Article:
Book Image

SQL for Data Analytics

By : Upom Malik, Matt Goldwasser, Benjamin Johnston
3 (1)
Book Image

SQL for Data Analytics

3 (1)
By: Upom Malik, Matt Goldwasser, Benjamin Johnston

Overview of this book

Understanding and finding patterns in data has become one of the most important ways to improve business decisions. If you know the basics of SQL, but don't know how to use it to gain the most effective business insights from data, this book is for you. SQL for Data Analytics helps you build the skills to move beyond basic SQL and instead learn to spot patterns and explain the logic hidden in data. You'll discover how to explore and understand data by identifying trends and unlocking deeper insights. You'll also gain experience working with different types of data in SQL, including time-series, geospatial, and text data. Finally, you'll learn how to increase your productivity with the help of profiling and automation. By the end of this book, you'll be able to use SQL in everyday business scenarios efficiently and look at data with the critical eye of an analytics professional. Please note: if you are having difficulty loading the sample datasets, there are new instructions uploaded to the GitHub repository. The link to the GitHub repository can be found in the book's preface.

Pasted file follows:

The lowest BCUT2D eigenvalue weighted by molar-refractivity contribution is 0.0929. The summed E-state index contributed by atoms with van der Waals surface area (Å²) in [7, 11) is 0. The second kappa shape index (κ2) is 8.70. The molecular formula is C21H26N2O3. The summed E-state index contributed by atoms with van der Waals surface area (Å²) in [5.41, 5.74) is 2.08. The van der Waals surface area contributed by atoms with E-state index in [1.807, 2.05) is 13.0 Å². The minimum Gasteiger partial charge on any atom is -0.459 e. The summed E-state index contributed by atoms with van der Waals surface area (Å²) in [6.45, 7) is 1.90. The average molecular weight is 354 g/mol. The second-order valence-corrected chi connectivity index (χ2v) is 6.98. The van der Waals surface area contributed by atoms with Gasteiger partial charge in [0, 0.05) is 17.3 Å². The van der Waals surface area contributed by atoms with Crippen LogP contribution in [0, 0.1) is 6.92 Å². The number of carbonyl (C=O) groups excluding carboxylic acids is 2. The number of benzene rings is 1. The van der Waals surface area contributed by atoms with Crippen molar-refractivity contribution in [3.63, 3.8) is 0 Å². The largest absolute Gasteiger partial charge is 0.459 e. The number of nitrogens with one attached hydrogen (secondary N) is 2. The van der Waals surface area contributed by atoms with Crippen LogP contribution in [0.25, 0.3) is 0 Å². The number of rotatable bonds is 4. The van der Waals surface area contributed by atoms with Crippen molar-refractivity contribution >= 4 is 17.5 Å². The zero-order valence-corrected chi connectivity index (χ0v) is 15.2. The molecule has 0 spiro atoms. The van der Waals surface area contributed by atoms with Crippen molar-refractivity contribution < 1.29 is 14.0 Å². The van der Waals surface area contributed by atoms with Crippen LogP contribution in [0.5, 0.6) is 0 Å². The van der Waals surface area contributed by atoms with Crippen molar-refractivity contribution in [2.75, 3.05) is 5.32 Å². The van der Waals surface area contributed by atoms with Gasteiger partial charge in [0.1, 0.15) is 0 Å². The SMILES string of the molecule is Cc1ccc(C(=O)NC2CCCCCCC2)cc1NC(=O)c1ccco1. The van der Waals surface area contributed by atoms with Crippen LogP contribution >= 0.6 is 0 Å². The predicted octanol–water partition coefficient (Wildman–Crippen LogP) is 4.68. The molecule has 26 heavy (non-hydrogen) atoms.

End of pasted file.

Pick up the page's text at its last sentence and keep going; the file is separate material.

Table of Contents (11 chapters)
9
9. Using SQL to Uncover the Truth – a Case Study

Performant Joins

The JOIN functionality in SQL-compliant databases provides a very powerful and efficient method of combining data from different sources, without the need for complicated looping structures or a series of individual SQL statements. We covered joins and join theory in detail in Chapter 3, SQL for Data Preparation. As suggested by the name of the command, a join takes information from two or more tables and uses the contents of the records within each table to combine the two sets of information. Because we are combining this information without the use of looping structures, this can be done very efficiently. In this section, we will consider the use of joins as a more performant alternative to looping structures. The following is the Customer Information table:

Figure 8.33: Customer information

The following table shows the Order Information table:

Figure 8.34: Order information

So, with this information, we may want...